1. Home
  2. Slovakia
  3. Blog
  4. A painter whose work now enriches the Christmas

A painter whose work now enriches the Christmas

In Slovakia, Christmas is also linked to specially issued postage stamps. This year, the Slovenská Pošta postal service will issue a special stamp depicting one of the many Christological motifs in the work of Peter Michal Bohúň - The Queen of Heaven.
The 1850s motif depicts the Virgin Mary holding the Baby Jesus in her arms. She is wearing her traditional clothes, the red dress and typical blue cloak. Beneath her is a snake and she is surrounded by three angels. Part of the entire picture that includes Mary and Jesus, was turned into a special Christmas stamp.

This year we commemorate the 200th anniversary of his birthday. Peter Michal Bohúň was an important painter and lithographer of the Ľudovít Štúr generation (a Slovak political, cultural and revivalist activist) around 1850.​​​​​​

Born in a north Slovakia village, he was blessed with talent, which he used to paint many important works of art related to the Slovak national question. Although he started studying law in the first years of the 1840s, it was around this time that Bohúň chose painting as a hobby and painted his first works. To learn more he moved to study at the Academy of Fine Arts in Prague. After finishing the studies he returned to Slovakia to become one of the founders of Slovak fine arts.

In Bohúň's works, realistic portraits - with a focus on details and harmonising colors - of the intelligentsia, burghers and nobility, as well as important figures of the Ľudovít Štúr generation, stand out. One of the most famous is a portrait of poet and politician Ján Francisci, wearing a Slovak volunteer uniform during the Slovak Uprising of 1848/49.

Bohúň himself attended many important educational and political events hosted by the national activists of his time, and even participated in the uprising.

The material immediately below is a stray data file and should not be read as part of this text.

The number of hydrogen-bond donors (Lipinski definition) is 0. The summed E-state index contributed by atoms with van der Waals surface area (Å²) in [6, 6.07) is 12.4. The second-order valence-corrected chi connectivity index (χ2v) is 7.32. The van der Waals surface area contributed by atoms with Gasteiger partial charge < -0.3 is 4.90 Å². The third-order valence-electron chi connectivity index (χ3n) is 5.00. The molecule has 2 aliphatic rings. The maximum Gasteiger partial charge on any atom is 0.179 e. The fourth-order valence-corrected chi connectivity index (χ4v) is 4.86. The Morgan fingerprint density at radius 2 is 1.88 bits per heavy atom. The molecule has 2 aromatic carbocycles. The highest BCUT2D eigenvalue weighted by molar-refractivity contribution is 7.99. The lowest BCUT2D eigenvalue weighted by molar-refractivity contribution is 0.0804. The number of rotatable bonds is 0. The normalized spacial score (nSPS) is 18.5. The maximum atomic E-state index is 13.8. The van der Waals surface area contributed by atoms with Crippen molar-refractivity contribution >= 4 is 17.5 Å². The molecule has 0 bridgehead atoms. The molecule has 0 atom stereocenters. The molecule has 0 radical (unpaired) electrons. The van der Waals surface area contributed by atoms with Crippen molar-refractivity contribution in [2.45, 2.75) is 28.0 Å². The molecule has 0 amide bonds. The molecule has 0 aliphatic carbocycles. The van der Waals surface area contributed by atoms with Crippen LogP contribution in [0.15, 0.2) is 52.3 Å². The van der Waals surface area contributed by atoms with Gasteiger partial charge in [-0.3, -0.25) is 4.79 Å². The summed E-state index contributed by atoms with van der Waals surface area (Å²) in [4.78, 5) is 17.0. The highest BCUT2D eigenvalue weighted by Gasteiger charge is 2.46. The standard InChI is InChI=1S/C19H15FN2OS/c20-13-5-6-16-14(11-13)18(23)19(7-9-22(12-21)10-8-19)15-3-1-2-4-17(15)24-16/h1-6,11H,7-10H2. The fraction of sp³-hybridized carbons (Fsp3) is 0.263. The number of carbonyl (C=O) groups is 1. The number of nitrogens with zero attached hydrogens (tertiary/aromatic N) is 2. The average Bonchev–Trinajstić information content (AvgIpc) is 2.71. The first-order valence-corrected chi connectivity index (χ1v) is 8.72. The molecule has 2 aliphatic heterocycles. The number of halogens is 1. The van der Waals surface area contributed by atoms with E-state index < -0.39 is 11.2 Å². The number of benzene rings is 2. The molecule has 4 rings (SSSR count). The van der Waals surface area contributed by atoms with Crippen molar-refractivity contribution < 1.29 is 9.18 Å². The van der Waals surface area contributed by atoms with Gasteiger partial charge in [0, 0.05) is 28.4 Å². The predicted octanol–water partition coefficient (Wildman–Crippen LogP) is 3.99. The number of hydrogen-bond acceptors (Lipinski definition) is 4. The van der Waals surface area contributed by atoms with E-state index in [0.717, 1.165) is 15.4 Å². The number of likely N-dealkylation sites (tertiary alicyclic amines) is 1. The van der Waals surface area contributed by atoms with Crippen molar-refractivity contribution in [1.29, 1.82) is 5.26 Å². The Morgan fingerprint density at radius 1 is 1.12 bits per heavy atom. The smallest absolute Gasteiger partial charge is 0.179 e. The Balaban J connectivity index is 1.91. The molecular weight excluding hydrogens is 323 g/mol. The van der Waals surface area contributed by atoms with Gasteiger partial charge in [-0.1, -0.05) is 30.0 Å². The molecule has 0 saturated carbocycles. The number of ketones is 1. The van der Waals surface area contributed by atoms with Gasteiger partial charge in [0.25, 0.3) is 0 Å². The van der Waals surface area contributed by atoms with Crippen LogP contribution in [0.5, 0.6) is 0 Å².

Occasionally, he also did landscape painting, based on the natural motifs of his home region of Orava.

He also accepted commissions from religious notables. Christological motifs are another recurring theme in Bohúň's work, for example in altarpieces in many villages and towns throughout Slovakia.

The the peak of Bohúň's work is considered the 1848 tempera sketches, which depict people in folk costumes from all over Slovakia.

However, the unfortunate results of the Slovak Uprising and the Hungarian Revolution forced him to change his painting style to a more realistic one.

In 1854, he moved to Liptovský Svätý Mikuláš with his wife and two children. He spent the next eleven years of his life as a teacher at a school for girls. Bohúň's family had a hard time despite receiving work commissions and later opening a photo studio. This was compounded by his suffering from tuberculosis and ever strengthening magyarization.

After an 11-year stint, the family moved again, this time to the village of Lipnik (now Bielsko – Biała) in Galicia, a historical region in southeastern Poland and western Ukraine. Unfortunately, Bohúň died of pneumonia in 1879.

Paintings that depict events are very important to the national and social movements. Peter Michal Bohúň created several that became a valuable part of Slovak history.